For as much effort as has been taken to put a stop to illegal poaching, unfortunately it still happens at alarming rates. Animals are killed for certain body parts or as trophies.
Even chimpanzees are not immune to poaching. Many of them are killed for their meat or captured to be sold to zoos and private collectors (and as many as 10 die for each one that is caught alive).
Anthony Caere, the head anti-poaching pilot at Virunga National Park in the Democratic Republic of the Congo, is working hard to stop this illegal poaching. Some of his duties include inspecting poaching sites and participating in medical evacuations.
One of his recent missions involved rescuing a baby chimpanzee named Mussa whose mother had been killed by poachers.
He picked up the little guy, who was being illegally kept by a man who also kept illegal reptiles, and flew him to Lwiro Primates, a rehabilitation center, where he would be treated and taken care of.
Anthony set up a camera in his cockpit to capture his ride with Mussa, and the video of their time together has gone on to capture thousands of hearts.
Understandably, Mussa was frightened when he was first brought on the plane. He was yet again being taken away from his familiar surroundings by a stranger. He didn’t know where he was being taken this time.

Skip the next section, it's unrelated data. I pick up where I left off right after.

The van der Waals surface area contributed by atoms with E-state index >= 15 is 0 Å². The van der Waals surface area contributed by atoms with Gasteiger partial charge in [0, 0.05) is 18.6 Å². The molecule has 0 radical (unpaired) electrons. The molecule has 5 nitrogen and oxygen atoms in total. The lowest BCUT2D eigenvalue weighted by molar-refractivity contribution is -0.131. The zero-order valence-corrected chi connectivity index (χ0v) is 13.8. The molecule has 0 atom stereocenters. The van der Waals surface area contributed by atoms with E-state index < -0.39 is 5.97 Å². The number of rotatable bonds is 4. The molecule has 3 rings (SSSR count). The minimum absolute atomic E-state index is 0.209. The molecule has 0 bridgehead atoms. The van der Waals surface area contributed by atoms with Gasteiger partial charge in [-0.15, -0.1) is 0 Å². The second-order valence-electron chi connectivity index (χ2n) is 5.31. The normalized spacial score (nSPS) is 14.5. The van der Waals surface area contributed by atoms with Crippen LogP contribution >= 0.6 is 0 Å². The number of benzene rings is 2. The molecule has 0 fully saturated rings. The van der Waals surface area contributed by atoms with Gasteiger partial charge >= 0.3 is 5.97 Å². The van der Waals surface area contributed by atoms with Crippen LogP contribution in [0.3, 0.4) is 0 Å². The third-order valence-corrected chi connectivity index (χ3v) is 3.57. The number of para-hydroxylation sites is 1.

When they first got on the plane, Mussa climbed around inside, exploring his new surroundings. Soon though, he began to get more comfortable and, realizing that Anthony was a friend, climbed into the pilot’s lap.
As they flew around, Mussa explored the levers and switches in front of him. As he sat there, Anthony groomed him, picking out bugs on his back just like his mother would have done.
Eventually, the little primate felt so comfortable that he fell asleep in Anthony’s lap.
The video is precious, but Anthony made sure to let viewers know that this is actually a sad story. Mussa is safe now, but he would have been much better off with his mother in the forest.
Thankfully, Mussa is now receiving the best care available and is adjusting to his new life.
“Mussa is doing very well!” said Lwiro technical director Itsaso Velez del Burgo. “He is spending his quarantine with four other babies also orphaned of poaching.
“At the beginning he was a bit scared of them, probably because he has spent lots of time alone without seeing another chimp. But now he is much more confident playing with them and laughing, even if he is still very attached to the keeper.
“He has some intestinal parasites but we are already treating it. He is a beautiful chimp! His eye expression is special.”
Anthony is happy to see the little guy doing so well, but his true wish is that rescue missions like this one would become obsolete.
“One of the little things I wish for this year is that we all do only that little extra effort for our beautiful, endangered planet, its nature and its animals,” he said. “If our kids still want to see wild animals here in 20 years, well, then, we need to act now. Don’t give up on our beautiful planet.”
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